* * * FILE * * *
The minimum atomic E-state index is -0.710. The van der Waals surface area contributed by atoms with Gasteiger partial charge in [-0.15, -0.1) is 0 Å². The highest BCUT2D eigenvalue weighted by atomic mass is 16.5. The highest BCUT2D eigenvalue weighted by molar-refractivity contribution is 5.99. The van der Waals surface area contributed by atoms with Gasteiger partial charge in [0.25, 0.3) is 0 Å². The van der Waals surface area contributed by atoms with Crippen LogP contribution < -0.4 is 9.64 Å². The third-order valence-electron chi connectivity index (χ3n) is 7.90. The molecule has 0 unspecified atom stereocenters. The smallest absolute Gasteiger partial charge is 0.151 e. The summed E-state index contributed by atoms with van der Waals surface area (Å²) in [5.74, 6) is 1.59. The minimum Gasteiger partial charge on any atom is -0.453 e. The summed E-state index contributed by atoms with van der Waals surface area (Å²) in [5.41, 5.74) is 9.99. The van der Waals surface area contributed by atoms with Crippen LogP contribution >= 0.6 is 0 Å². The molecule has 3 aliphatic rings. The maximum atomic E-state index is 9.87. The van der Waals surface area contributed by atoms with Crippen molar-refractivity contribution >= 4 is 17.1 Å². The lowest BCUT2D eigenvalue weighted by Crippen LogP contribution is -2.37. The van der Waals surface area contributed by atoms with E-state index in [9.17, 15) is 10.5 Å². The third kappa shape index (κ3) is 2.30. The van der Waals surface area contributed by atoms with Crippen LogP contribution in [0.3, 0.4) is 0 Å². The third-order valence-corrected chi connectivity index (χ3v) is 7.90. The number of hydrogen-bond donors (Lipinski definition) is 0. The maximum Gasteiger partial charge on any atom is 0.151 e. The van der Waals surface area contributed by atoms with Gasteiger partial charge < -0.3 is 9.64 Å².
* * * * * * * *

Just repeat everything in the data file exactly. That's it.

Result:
The minimum atomic E-state index is -0.710. The van der Waals surface area contributed by atoms with Gasteiger partial charge in [-0.15, -0.1) is 0 Å². The highest BCUT2D eigenvalue weighted by atomic mass is 16.5. The highest BCUT2D eigenvalue weighted by molar-refractivity contribution is 5.99. The van der Waals surface area contributed by atoms with Gasteiger partial charge in [0.25, 0.3) is 0 Å². The van der Waals surface area contributed by atoms with Crippen LogP contribution < -0.4 is 9.64 Å². The third-order valence-electron chi connectivity index (χ3n) is 7.90. The molecule has 0 unspecified atom stereocenters. The smallest absolute Gasteiger partial charge is 0.151 e. The summed E-state index contributed by atoms with van der Waals surface area (Å²) in [5.74, 6) is 1.59. The minimum Gasteiger partial charge on any atom is -0.453 e. The summed E-state index contributed by atoms with van der Waals surface area (Å²) in [5.41, 5.74) is 9.99. The van der Waals surface area contributed by atoms with Crippen LogP contribution >= 0.6 is 0 Å². The molecule has 3 aliphatic rings. The maximum atomic E-state index is 9.87. The van der Waals surface area contributed by atoms with Crippen molar-refractivity contribution >= 4 is 17.1 Å². The lowest BCUT2D eigenvalue weighted by Crippen LogP contribution is -2.37. The van der Waals surface area contributed by atoms with E-state index in [9.17, 15) is 10.5 Å². The third kappa shape index (κ3) is 2.30. The van der Waals surface area contributed by atoms with Crippen LogP contribution in [0.3, 0.4) is 0 Å². The third-order valence-corrected chi connectivity index (χ3v) is 7.90. The number of hydrogen-bond donors (Lipinski definition) is 0. The maximum Gasteiger partial charge on any atom is 0.151 e. The van der Waals surface area contributed by atoms with Gasteiger partial charge < -0.3 is 9.64 Å².